I hadn't realised how time has moved on since our last blog, so what has been happening? Jackie and I have been doing a bit of birding of course mostly locally. I've had the moth trap out a few times and mid-August started recording nightly nocturnal migration again with varying results. Also the Poole Pub Birders started a friendly Poole Harbour monthly listing to see who could record the most species in the month though when Mark suggested it he had already started his August list. So when we arrived at the 1st of September we all started a monthly harbour listing together. Though I have to say Jackie and I haven't taken it too seriously as we have had others things to do, but we put in some time and enjoyed doing what we have and now decided to try a little harder for October, though with the wet weather so far this month we haven't started very well.
For September we recorded 105 species, Mark, who probably put most effort in, recorded a very good 133 species. Ian Ballam also did extremely well when you take into consideration that he concentrated on Lytchett Bay recording area only except for a quick trip to Wareham Water Meadows for the Pectoral Sandpiper/s and recorded 118.
When the final log was counted there was the potential of 161 species that was possible with in the Poole Harbour recording area.
To see the Poole Harbour recording area follow this link:-
The birding around the harbour area was pretty good with highlights of two Cattle & Great White Egret, no less than two Pectoral Sandpiper and ending the month with Ian finding Curlew & Wood Sandpiper and Long-billed Dowitcher on Lytchett Fields.
Jackie and I tried for the Dowitcher on the day Ian found it on the 29th but just missed it so we returned the next day when Ian messaged me that he had re-found it on one of the roosting Islands. So off we went in the light rain and found Ian watching it just as the rain increased to heavy. None-the-less we managed fairly good scope views of this American wader. This is the 34th species of wader recorded in the Lytchett Bay recording area since 2012.
|Distant Long-billed Dowitcher _ Lytchett Fields RSPB © Ian Ballam|
Visual Migration from Ballard Down and South Haven produced large numbers of Siskin moving with lesser numbers of Meadow Pipit, Chaffinch, Greenfinch and Crossbill. We also recorded three Great Spotted Woodpecker moving north during one of our Vismig morning. Also Jackie and I managed to catch-up at long last with Spotted Flycatcher in the willows at South Haven on one of our mornings outings.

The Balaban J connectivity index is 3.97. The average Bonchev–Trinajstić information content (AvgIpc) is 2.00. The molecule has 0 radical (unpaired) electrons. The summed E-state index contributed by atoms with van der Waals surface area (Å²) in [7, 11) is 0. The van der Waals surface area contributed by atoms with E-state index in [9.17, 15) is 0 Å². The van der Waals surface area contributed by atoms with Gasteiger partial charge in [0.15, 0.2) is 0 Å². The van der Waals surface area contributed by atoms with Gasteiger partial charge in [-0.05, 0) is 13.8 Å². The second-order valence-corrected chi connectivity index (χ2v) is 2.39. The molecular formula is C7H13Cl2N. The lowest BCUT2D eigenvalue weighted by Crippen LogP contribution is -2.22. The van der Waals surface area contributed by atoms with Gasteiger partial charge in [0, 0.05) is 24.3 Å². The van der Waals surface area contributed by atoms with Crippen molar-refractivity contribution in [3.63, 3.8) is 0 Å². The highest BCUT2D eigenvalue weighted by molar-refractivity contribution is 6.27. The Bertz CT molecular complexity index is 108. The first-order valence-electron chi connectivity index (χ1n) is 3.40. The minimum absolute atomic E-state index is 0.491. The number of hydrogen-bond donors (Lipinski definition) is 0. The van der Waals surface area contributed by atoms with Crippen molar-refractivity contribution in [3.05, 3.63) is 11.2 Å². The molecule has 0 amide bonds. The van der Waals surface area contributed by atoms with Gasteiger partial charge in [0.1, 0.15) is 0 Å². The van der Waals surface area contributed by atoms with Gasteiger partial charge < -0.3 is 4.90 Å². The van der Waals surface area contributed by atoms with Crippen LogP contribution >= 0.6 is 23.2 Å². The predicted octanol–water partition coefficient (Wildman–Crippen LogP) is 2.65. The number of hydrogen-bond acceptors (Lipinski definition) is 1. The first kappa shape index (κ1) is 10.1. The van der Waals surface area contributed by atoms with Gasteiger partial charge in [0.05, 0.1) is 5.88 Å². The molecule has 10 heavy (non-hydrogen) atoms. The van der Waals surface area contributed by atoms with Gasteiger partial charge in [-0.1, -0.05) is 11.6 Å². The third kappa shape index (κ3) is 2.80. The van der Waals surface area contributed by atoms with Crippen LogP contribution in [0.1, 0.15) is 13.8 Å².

As mentioned earlier above I've started recording nocturnal migration again for this autumn from the middle of August. So far to date The notable species for me here were Lapwing, Ringed Plover, Common and Green Sandpiper, Whimbrel, Moorhen, Coot, Snipe and of real interest was the first Redwing and a single Ring Ouzel recorded on the morning of the 28th September and a flyover Bullfinch on the 30th. Also of interest was the recording of Barn Owl on three occasions during September. Tree Pipit and Meadow Pipits were commonly recorded and a couple of Moorhen and four Coot were considered migrants passing over in the period.
This is a very nice recording of a flyover flock of Lapwing at 22:29hrs on the 6th September.
Below sound is the Ring Ouzel recorded at 01:36hrs on the morning 28th September
Other species recorded were Fox, Squirrel, Sika Deer Stag first heard on the 24th September which is the sign that the stags are getting their testosterone up for the start of the rut. I also had several nights where I was recording frog croaking from around the garden but the most surprising was a cow bellowing early one morning and the nearest cattle are at Holton Lee across the bay, also surprising was a Cockerel crowing one morning, I have no idea where that resides.
The September mothing produced the usual species expected here in my Upton? Lytchett Bay garden but ended the month with two new species of macro moth. Heath Rustic Xestia agathina and The Anomalous Stilbia anomala with a supporting Rusty Dot Pearl Udea ferrugalis a micro which has been considered a migrant but a friend has found caterpillars of this species this year so may now be breeding successfully in the county now.